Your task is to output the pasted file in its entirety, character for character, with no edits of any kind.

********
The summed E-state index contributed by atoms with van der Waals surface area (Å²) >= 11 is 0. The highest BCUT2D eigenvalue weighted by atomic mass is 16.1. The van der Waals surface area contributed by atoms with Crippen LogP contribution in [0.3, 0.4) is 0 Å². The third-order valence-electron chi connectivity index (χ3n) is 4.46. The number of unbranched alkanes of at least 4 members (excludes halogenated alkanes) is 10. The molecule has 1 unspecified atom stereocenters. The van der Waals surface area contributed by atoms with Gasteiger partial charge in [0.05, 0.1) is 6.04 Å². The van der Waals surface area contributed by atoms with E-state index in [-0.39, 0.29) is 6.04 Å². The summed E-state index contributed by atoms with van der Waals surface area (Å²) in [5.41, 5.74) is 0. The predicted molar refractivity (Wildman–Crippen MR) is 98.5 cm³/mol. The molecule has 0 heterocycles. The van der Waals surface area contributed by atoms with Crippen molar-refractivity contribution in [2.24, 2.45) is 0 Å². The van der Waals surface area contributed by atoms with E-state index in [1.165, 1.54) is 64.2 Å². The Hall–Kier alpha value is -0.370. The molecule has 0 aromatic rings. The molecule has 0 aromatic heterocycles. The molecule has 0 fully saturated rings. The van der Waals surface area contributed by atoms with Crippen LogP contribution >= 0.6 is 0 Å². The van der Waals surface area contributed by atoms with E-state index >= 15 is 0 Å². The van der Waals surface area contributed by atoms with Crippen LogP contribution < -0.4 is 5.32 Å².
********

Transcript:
The summed E-state index contributed by atoms with van der Waals surface area (Å²) >= 11 is 0. The highest BCUT2D eigenvalue weighted by atomic mass is 16.1. The van der Waals surface area contributed by atoms with Crippen LogP contribution in [0.3, 0.4) is 0 Å². The third-order valence-electron chi connectivity index (χ3n) is 4.46. The number of unbranched alkanes of at least 4 members (excludes halogenated alkanes) is 10. The molecule has 1 unspecified atom stereocenters. The van der Waals surface area contributed by atoms with Gasteiger partial charge in [0.05, 0.1) is 6.04 Å². The van der Waals surface area contributed by atoms with E-state index in [-0.39, 0.29) is 6.04 Å². The summed E-state index contributed by atoms with van der Waals surface area (Å²) in [5.41, 5.74) is 0. The predicted molar refractivity (Wildman–Crippen MR) is 98.5 cm³/mol. The molecule has 0 heterocycles. The van der Waals surface area contributed by atoms with Crippen molar-refractivity contribution in [2.24, 2.45) is 0 Å². The van der Waals surface area contributed by atoms with E-state index in [1.165, 1.54) is 64.2 Å². The Hall–Kier alpha value is -0.370. The molecule has 0 aromatic rings. The molecule has 0 aromatic heterocycles. The molecule has 0 fully saturated rings. The van der Waals surface area contributed by atoms with Crippen LogP contribution >= 0.6 is 0 Å². The van der Waals surface area contributed by atoms with E-state index >= 15 is 0 Å². The van der Waals surface area contributed by atoms with Crippen LogP contribution < -0.4 is 5.32 Å².